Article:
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25th Jan 2020 | 257 views
Game: Persona 5.
Well, it has been a while since I’ve reviewed a major game release. I usually try to focus on smaller, more obscure games to review since I do feel I can say more about those without being redundant. I either find games that I played long ago to see if they still hold any value or much more recent titles that went under the radar, or people just forgot about. Still, from time to time it’s good to come out of your comfort zone a talk about something different. And considering I’ve talked about this game a lot already, I feel like it’s the correct thing to finally give you my opinion about it after all.
But first, a bit of backstory to this. My experiences with the Shin Megami Tensei series, Atlus’ flagship series, is superficial at best, and those titles I’ve played are hit or miss. The staple complexity of the series mixed with a relatively slow progression was in full effect in games such as in Devil Survivor Overclocked, Devil Summoner Soul Hackers and Shin Megami Tensei IV, which means I’ve not really enjoyed playing them that much, even if I have to admit I have dumped quite a lot of hours in Devil Survivor Overclocked. Its main spinoff, however, is quite a different story. As many of you know already, the Persona series is much lighthearted and accessible than the rest of the franchise, which has allowed it to garner a lot more popularity than the original series (though it would’ve been hard to say if Persona 1 were the only one, because it barely moves that much from the original template). It would be Persona 3 and especially Persona 4 that would actually break the mold, reinforcing the story and characters and keeping the gameplay simpler than in other SMT games. Those two were great, especially Persona 4 with its colorful designs, interesting characters and an overall upbeat tune for a game about uncovering a series of murders. They also made the franchise very popular, spawning quite a lot of spinoffs. So, as you can imagine, there were quite a lot of expectations for the next game in the series, which would come out for the PS3 and the PS4 between 2016 and 2017 for the Japanese and overseas releases respectively. Its popularity only rose after its release and after Joker’s announcement in Super Smash Brothers Ultimate, which made many think it would come to the Switch, something that would prove to be false, at least at the time of writing. Needless to say, I had heard a lot about it, so my expectations were quite high, and after much waiting for a Switch version, I gave up and went looking for the one version I could play, the PS3 one.
Now, it’s important to remark that I’ve played the vanilla PS3 version. Thus, I can’t comment on the myriad of downloadable content this game has, like the Japanese voice acting (for some reason DLC instead of it being part of the core package), or all of the extra suits. I can’t comment on the internet functionality of the game, since I’ve played it offline. Nor I can really include the content from Persona 4 Royal, because it’s an updated re-release and not an expansion, and besides the game is neither on the PS3 nor it has released yet.
The plot of Persona 5 is immediately clear, especially if you have already played Persona 3 or 4 before. You are a regular teenager that suddenly finds himself in a supernatural ordeal, finding friends to fight the disturbances with, helping the community around you and trying to solve a certain mystery. The difference with the other games, however, is that P5 is much bolder with its themes and its storytelling. The game takes advantage of the new hardware’s power since the PS2 days to dazzle you from the very beginning with what’s probably the flashiest level in the game, the casino, while also giving the player a quick tease of what the combat’s going to be, as well as the new exploration and movement mechanics. It also throws you right in the middle of the story, with the character ending up imprisoned and beaten up by the authorities. Most of the game is told as a flashback, as the player character tells how everything came to be. Usually I find this “how did this happen?” scenarios tiresome, as they pretty much spoil quite a lot of things from the very beginning. However, the storytelling actually manages to make this work splendidly. Not only it helps to tell the story, but it gets incorporated into the gameplay rather well, getting frequent reminders of what happened and how everyone is trying to puzzle all of the mysteries of the game together. The story also has a very clear theme all throughout the game: rebellion. All the characters have been, or are being, threatened and abused by horrible people who abuse the system for their own benefit, and as the phantom thieves, their job is to change their hearts. They do this by entering their cognitive worlds, called palaces, and beating the personification of all their warped and tainted desires until it repents. This all happens while a certain string of strange accidents is lurking over the city, seemingly connected to this supernatural events… I love the fact that the game doesn’t shy away from very harsh and tough scenarios, some of them downright revolting. You are constantly rooting for the protagonists, though at a certain point the amount of people that need a change of heart might make you somewhat apathetic, and may make you think “just how many awful people are in this city?”, though it never becomes overly distracting, just a little distracting. Still, outside of the main story, you will have enough slice of life moments to just relax from all of the madness around you. This has been one of the great strengths of the modern Persona games, and this is no exception.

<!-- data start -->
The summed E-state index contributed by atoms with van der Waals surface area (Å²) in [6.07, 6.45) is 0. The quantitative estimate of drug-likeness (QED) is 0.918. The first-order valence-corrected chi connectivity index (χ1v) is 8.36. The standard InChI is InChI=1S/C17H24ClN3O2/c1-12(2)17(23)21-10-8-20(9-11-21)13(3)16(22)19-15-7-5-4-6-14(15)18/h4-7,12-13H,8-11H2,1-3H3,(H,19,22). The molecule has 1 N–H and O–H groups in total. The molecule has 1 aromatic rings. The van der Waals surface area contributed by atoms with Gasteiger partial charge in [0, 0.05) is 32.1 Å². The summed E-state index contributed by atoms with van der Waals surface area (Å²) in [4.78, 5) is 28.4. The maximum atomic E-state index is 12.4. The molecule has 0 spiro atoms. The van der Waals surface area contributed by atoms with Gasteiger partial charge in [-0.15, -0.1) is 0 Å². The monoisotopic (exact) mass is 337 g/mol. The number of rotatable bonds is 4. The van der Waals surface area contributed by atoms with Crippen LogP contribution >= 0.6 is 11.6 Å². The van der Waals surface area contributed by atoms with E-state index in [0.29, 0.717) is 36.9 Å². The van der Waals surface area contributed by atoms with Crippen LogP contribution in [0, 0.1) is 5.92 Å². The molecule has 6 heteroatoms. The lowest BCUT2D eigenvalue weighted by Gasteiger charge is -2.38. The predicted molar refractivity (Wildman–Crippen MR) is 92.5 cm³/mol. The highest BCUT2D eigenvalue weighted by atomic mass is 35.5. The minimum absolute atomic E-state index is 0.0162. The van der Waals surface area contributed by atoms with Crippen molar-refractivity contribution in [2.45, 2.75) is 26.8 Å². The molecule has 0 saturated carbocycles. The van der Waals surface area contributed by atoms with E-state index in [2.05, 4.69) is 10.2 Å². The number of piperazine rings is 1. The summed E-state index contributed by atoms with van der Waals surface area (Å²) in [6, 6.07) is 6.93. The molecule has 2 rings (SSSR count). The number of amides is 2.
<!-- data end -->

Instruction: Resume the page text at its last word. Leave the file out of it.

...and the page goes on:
The side characters are also interesting, albeit some of them might be a bit too eccentric and cliché, but that’s a matter of personal taste. As one of the selling points of the game, the people you interact with must be interesting, and on that regard, they succeeded. Each character has his or her own story to tell, and you can interact with them to gain certain bonuses and abilities through friendship and bonding. Though the team dynamics are not quite as solid as in Persona 4, each one of the members of the Phantom Thieves are still interesting and fun to interact with in their own right. Again, pretty much all of them have a problem related to people taking advantage of them or their loved ones, and it’s your job to help them if necessary.